Cuban Blackmail, 50 Years After the Missile Crisis
The past decades have shown that the Castro brothers' behavior in October 1962 was perfectly characteristic.
Jeb Bush And Frank Calzon - Wall Street Journal - October 23, 2012
With this week marking the 50th anniversary of the Cuban missile crisis, Americans are recalling the 13 days in October 1962 when the Soviet Union and Cuba's Fidel Castro brought the world to the brink of nuclear Armageddon.
But in assessing the crisis, and President John F. Kennedy's decisions over those 13 days, it is equally important to consider what has happened since. Using what the late U.N. Ambassador Jeane Kirkpatrick called the "politics of deception," Cuba's Castro brothers have maintained power through international deceit, blackmail and hostage-taking.
The past decades have shown that the behavior of the Castro brothers in 1962 was perfectly characteristic. Fidel Castro has never shied away from a political gamble such as deploying secret Soviet missiles and then lying about them. He assured other governments that he would never do such a thing, just as the Soviet Union's ambassador to the United States told the Kennedy administration that rumors about missiles were false. But the missiles were there, and their deployment was an effort to intimidate and blackmail America.
Today, Havana's intimidation and blackmail are of a different magnitude, but there are plenty of examples.
Days ago, a Cuban court sentenced young Spanish politician Angel Carromero to four years in prison for committing manslaughter in the death of Oswaldo Pay, one of Cuba's most prominent human rights leaders. Pay died while a passenger in a car Mr. Carromero was driving, when it veered off the road and hit a tree under suspicious circumstances. Pay's family says that Mr. Carromero has sent text messages saying that a vehicle (presumably driven by Cuba's state security police) was attempting to force him off the road. The family was prevented from attending the trial and is calling for an international investigation.
For years, state security had tried to intimidate Pay and his foreign visitors, part of a larger effort to discourage democracy advocates from visiting or contacting Cuban dissidents. Havana similarly tries to intimidate other countries-such as Spain, whose nationals have business interests in Cuba-into accepting its routine violations of human rights, including the beatings of dissidents.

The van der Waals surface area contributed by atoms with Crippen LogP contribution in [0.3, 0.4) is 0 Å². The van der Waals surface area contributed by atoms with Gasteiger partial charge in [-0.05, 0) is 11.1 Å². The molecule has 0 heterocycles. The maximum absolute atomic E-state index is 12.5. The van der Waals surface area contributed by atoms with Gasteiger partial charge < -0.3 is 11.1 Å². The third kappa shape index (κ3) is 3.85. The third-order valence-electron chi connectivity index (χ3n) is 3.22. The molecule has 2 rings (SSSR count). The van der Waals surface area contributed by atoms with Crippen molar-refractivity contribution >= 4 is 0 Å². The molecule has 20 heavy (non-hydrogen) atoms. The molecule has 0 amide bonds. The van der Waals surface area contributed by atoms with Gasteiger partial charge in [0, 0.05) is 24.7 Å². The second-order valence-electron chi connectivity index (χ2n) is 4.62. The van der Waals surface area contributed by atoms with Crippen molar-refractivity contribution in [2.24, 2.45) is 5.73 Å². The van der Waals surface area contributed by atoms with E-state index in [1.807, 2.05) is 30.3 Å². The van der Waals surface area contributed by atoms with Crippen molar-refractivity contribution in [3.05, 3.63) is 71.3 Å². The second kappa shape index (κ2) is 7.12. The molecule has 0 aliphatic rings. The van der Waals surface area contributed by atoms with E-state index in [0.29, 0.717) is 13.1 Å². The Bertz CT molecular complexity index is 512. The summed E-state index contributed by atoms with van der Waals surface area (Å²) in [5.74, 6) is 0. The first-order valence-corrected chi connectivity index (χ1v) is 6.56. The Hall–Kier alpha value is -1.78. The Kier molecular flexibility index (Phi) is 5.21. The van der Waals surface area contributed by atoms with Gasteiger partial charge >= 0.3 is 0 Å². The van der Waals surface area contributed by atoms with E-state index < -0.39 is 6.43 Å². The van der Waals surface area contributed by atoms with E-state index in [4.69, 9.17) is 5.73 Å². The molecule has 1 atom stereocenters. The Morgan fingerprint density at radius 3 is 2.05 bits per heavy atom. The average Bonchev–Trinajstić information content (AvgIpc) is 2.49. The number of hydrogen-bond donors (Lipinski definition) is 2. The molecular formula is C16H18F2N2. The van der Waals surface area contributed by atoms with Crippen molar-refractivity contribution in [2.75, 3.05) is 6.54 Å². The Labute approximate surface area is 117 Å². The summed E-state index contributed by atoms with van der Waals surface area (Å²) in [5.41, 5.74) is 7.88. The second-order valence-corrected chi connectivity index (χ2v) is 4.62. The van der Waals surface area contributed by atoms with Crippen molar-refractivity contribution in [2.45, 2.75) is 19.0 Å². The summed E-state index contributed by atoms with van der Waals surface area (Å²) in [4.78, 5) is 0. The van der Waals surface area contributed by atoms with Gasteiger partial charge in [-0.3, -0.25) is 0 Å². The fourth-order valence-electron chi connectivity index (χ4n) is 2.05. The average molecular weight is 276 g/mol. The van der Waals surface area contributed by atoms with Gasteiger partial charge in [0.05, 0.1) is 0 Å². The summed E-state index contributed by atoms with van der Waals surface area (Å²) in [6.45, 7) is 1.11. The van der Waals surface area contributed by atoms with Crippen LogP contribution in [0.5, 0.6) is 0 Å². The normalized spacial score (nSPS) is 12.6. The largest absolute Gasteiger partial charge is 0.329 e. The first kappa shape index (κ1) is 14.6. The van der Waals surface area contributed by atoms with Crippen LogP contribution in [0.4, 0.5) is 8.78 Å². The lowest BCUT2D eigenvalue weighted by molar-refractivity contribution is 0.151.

Joining Mr. Carromero as a hostage in Cuba is Alan Gross, an American development worker held since December 2009. His supposed crime: giving a laptop computer and satellite telephone to a group of Cuban Jews.
Mr. Gross has lost some 100 pounds in prison, according to his wife, who also reports that he has a growth on his shoulder that may be cancerous. The Castro regime intends to keep him in prison until the U.S. government releases five Cuban spies from prison in the U.S.
There is long history here. In 1962, Fidel Castro wrung $53 million from Washington in exchange for releasing the prisoners he had taken after the failed Bay of Pigs invasion. Before that, during the guerrilla war against the Batista dictatorship, Ral Castro extorted thousands of dollars from owners of sugar mills, threatening to burn down their homes and mills unless they aided the guerrillas. In June 1958, he tried to force negotiations with Washington by kidnapping 29 American sailors and marines; when word got out that Washington might send U.S. Marines to rescue the hostages, the Castros freed them.
In dealing with Cuba's regime, the Obama administration has too often sent contradictory signals of U.S. resolve. Though Ral Castro (who now heads the Cuban government) has refused to allow Mr. Gross to return to the U.S. to visit his seriously ill mother, the Obama administration allowed a Cuban spy to leave an American halfway house to visit his sick mother. While Mr. Gross remains in prison, the Obama administration last year issued visas to Ral Castro's daughter and her retinue so they could visit America and attack its Cuba policy.
The lessons of October 1962 must not be forgotten. President Kennedy showed fortitude and resolve in forcing the Soviet Union to stand down. Whoever wins the Nov. 6 election ought to deal similarly with today's intimidation and deception from the Castro regime.
Mr. Bush is a former governor of Florida. Mr. Calzon is executive director of the Center for a Free Cuba in Washington, D.C.
A version of this article appeared October 24, 2012, on page A15 in the U.S. edition of The Wall Street Journal, with the headline: Cuban Blackmail, 50 Years After the Missile Crisis.